5 Ways To Stay Organized, According To Science

Illustrated by Sydney Hass.
Our lazy summer beach days and even lazier couch days are about to be traded in for the autumnal reality of deadlines and homework. Whether you're heading back to class or just getting back into the groove of work, we've got some tips to help keep you organized and productive well into the chillier months.

1. Don't de-clutter immediately.
We know, it goes against everything you've ever been told, but the truth is that some of us actually do thrive with a messy desk. It may look like utter chaos to your coworkers, but as long as it works for you, that's all that matters. In fact, a recent study suggests people with messier desks might also be more productive than the rest of us.

So what's "organized" for one person doesn't necessarily translate to everyone else. That means the first step is figuring out — and admitting to yourself — whether you really do know what's in that foot-high stack of papers, or if that stuff is holding you back. If you go at it just because it doesn't look nice, you may be just fighting your nature and setting yourself up for disappointment when all that clutter inevitably comes back.

2. Separate your to-do list.
But, even true messy-desk people have to know what they're doing. To help remember your to-dos, try separating your list from the rest of your life. The idea is this: If you're tethered to your laptop most of the day, that computer just becomes one nebulous thing that represents "work." If your list of tasks is on it, too, it'll get lost in the shuffle.

So, to make that to-do list stand out, try keeping your tasks in a physical notebook (remember those?) or in an app that's only on your phone. Or, if you have the patience for it, Daniel Levitin, PhD, author of The Organized Mind, recommends keeping each task on its own index card, so you can move it around in the stack as your priorities change. The point is to have a physical "to-dos" space that's totally separate from where you do the rest of your work.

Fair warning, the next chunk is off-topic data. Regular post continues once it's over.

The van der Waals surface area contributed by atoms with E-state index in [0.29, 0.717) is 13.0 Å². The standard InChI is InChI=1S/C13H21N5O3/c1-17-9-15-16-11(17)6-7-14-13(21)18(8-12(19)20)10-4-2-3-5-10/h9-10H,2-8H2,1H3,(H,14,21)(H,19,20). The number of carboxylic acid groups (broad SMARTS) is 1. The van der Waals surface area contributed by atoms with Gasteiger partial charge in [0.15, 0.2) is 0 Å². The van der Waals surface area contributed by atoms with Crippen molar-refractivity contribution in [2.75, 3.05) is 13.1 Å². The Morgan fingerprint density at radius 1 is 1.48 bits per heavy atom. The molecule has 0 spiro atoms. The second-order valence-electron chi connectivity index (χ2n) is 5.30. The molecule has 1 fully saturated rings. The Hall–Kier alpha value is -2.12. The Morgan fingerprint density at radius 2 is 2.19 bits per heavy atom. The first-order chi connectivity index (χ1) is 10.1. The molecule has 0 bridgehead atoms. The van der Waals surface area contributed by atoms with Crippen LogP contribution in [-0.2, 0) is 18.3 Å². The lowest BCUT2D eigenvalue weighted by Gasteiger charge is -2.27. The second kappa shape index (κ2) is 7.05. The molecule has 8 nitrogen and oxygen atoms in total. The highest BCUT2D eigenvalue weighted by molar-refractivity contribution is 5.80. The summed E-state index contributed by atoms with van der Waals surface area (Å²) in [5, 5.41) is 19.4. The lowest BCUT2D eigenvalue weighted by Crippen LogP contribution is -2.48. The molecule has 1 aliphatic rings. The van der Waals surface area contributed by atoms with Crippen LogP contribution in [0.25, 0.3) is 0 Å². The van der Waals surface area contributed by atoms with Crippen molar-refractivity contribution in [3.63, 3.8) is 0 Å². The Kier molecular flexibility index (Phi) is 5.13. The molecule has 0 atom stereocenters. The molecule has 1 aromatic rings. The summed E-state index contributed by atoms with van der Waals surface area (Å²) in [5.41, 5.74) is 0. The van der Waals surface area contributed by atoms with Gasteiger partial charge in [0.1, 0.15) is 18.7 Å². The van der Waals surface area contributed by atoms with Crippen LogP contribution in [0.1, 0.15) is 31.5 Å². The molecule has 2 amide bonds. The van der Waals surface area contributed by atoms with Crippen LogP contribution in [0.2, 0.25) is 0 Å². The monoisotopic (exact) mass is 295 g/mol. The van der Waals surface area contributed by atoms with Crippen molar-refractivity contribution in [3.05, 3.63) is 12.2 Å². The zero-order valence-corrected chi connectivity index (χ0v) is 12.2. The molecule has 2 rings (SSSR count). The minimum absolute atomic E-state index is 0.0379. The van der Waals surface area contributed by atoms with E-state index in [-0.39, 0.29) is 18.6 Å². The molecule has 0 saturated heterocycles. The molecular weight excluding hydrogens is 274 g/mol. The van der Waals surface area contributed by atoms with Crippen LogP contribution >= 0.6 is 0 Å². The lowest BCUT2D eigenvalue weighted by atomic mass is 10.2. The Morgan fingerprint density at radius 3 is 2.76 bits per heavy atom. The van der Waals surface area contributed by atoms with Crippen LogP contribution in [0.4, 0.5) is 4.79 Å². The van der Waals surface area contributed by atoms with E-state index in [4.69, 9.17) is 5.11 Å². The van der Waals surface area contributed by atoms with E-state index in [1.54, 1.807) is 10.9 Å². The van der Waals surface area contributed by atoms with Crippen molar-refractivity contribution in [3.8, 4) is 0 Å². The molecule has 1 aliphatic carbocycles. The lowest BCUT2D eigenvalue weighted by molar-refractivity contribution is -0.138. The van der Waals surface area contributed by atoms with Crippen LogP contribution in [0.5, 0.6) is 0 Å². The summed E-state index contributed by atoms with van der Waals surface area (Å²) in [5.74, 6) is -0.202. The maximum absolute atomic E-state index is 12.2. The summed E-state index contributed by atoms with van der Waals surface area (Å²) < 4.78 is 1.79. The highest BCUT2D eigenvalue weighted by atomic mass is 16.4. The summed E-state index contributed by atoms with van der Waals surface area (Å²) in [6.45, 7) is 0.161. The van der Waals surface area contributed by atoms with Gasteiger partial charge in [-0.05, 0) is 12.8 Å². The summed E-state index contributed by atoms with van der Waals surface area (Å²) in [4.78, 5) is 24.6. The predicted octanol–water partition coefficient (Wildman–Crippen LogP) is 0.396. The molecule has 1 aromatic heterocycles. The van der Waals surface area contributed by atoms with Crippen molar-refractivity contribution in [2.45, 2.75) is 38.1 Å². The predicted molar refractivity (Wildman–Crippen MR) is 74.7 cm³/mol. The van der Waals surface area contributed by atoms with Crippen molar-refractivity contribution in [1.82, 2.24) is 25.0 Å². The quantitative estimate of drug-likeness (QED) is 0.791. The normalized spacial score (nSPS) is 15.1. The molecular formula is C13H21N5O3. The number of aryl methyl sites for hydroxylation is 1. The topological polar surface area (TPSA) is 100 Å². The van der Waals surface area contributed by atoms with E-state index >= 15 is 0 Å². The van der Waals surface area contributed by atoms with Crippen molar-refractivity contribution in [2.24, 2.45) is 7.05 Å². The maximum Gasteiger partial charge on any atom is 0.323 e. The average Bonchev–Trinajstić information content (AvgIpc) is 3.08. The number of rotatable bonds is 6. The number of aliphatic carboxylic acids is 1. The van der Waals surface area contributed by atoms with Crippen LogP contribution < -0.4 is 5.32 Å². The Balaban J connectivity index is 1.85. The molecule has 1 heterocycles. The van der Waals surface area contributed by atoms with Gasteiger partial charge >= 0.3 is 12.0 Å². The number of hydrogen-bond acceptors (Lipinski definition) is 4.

3. Go public.
Nothing keeps us on track quite like the threat of looking bad or letting others down. So, if you're worried about falling behind, tell a coworker out loud that you plan to have that research ready by 4:30 p.m. tomorrow. Or go out of your way to volunteer to make the PowerPoint for your group project. Even if the rest of your team doesn't actually care that much, feeling like we're accountable to someone else is a long-proven strategy for sticking with our goals.

4. Just get moving.
Sometimes, the hardest part of not falling behind is just getting started in the first place. If you're having trouble taking that first step, try making it seem less intimidating by working in small chunks. The Palmodoro technique — which you can easily tailor to your specific needs with the Tomato Timer — consists of alternating work and break chunks. It might be easier to get working if you know you'll get to take a few minutes off to check Twitter soon after.

5. Forgive yourself.
Oh, crap. Just when you thought you were on top — nay, ahead — of things, your coworker gets sick and you have to pick up the slack. Unfortunately, as much as we may delude ourselves into thinking otherwise, we can't control our environments. So, you can do everything right and still fall behind.

The key to not staying behind, though, is a little more emotional. A 2010 study suggests that if we procrastinate and then beat ourselves up about it, that guilt can just spiral us into more and more procrastination. Instead, finding a way to forgive yourself can help you pull out of that pattern.


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